Source: Google-Gallup study
By Ramona Stamatin
In “Searching for Computer Science: Access and Barriers in U.S. K-12 Education”, a study sponsored by Google and conducted by Gallup, polls that were collected illustrated students’ and parents’ views on the necessity of computer science as part of the students’ curriculum.
Gallup interviewed nationally representative samples over the telephone. Results show that both students and parents favor the concept of integrating computer science into the curricula.
“Despite the value students, parents, teachers… place on computer science, teachers, principals and superintendents are unlikely to say computer science education is a top priority for their school or district, and less than half say their school board thinks it is important to offer computer science education” (Gallup).
The problem is that although computer science is an important area to study, these schools have many reasons for not integrating it as a core part of their curricula. Some reasons include: focusing on topics that are national and state required tests such as math, English, and reading; they do not have a teacher available in the district to teach the class; there is not enough funding to hire an additional teacher to only teach computer science classes; they do not have the technological resources, such as computers, to teach the class; etc. However, it is emphasized, statistically, that the focus on subjects that show up in testing is the main reason that computer science is not taught in schools.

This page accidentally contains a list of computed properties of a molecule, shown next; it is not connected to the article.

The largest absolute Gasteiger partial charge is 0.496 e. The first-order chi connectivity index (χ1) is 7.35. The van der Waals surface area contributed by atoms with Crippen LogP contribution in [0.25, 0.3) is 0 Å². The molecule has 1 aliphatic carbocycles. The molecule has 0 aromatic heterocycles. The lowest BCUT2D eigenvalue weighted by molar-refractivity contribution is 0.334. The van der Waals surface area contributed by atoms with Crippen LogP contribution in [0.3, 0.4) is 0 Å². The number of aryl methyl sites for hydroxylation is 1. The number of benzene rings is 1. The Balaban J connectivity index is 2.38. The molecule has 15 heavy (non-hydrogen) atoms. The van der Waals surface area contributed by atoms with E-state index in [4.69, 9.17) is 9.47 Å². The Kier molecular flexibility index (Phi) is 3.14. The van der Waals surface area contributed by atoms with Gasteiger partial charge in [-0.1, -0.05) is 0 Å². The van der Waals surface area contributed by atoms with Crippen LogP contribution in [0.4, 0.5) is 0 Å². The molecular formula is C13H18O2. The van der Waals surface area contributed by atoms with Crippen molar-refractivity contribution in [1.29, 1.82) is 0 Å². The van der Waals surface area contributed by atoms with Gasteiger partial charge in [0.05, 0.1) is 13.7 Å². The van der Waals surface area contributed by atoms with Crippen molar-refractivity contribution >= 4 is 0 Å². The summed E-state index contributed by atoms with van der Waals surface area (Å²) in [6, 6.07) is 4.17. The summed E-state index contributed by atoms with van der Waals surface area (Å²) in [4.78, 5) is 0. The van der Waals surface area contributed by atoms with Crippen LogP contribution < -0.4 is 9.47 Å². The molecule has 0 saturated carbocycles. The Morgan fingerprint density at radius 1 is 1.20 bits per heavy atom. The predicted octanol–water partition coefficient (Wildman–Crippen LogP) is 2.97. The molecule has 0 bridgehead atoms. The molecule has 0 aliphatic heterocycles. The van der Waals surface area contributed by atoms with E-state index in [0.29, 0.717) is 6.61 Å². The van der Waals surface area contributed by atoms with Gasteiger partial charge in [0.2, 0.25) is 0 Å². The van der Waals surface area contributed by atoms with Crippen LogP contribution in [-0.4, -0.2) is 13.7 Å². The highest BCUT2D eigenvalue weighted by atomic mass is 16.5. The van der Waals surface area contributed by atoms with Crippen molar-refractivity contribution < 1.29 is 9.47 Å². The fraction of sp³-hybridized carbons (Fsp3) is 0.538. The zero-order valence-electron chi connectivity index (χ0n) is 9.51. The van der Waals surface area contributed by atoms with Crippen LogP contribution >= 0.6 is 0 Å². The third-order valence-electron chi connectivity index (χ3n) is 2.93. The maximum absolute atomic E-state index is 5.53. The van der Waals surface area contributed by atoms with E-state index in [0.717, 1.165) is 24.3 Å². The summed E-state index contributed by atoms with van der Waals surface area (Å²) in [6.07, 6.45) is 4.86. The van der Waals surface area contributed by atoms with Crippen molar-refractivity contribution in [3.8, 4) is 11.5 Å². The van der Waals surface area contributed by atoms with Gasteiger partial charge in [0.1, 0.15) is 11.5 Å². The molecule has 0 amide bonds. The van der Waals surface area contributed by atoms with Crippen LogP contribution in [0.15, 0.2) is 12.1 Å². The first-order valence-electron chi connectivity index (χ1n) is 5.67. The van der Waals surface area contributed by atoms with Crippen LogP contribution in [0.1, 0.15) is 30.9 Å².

Both, principals (32%) and superintendents (24%), state that this is the main reason. Also, this study explores computer access and exposure among different races. Data show that compared to Whites and Blacks, Hispanics tend to use computers less often, a smaller percentage of Hispanic students have computers at home with Internet access (75%) than White or Black students. However, overall, there is a higher tendency for the student to have a cellphone or tablet at home with internet access. It is important to understand the background of the students’ use of computers in order to relate it to the demand of computer science taught in schools.
Also, there is a higher demand for computer science to be requirement in schools by parents with lower income. It is remarkable that all the students from a higher income background tend to have a higher percentage of classes where only computer science is taught. Generally, this research explores the demand for computer science as required course and the reasons why it is not a top priority for most schools. “Many principals expect opportunities to learn computer science to increase over the next few years” (Gallup).
Ramona Stamatin is a Wayne State University honors student majoring in biochemistry, Spanish and theatre. In the Wikid GRRLS project she teaches middle school girls online skills in Detroit Public Schools this semester.
Read the full Google/Gallup study.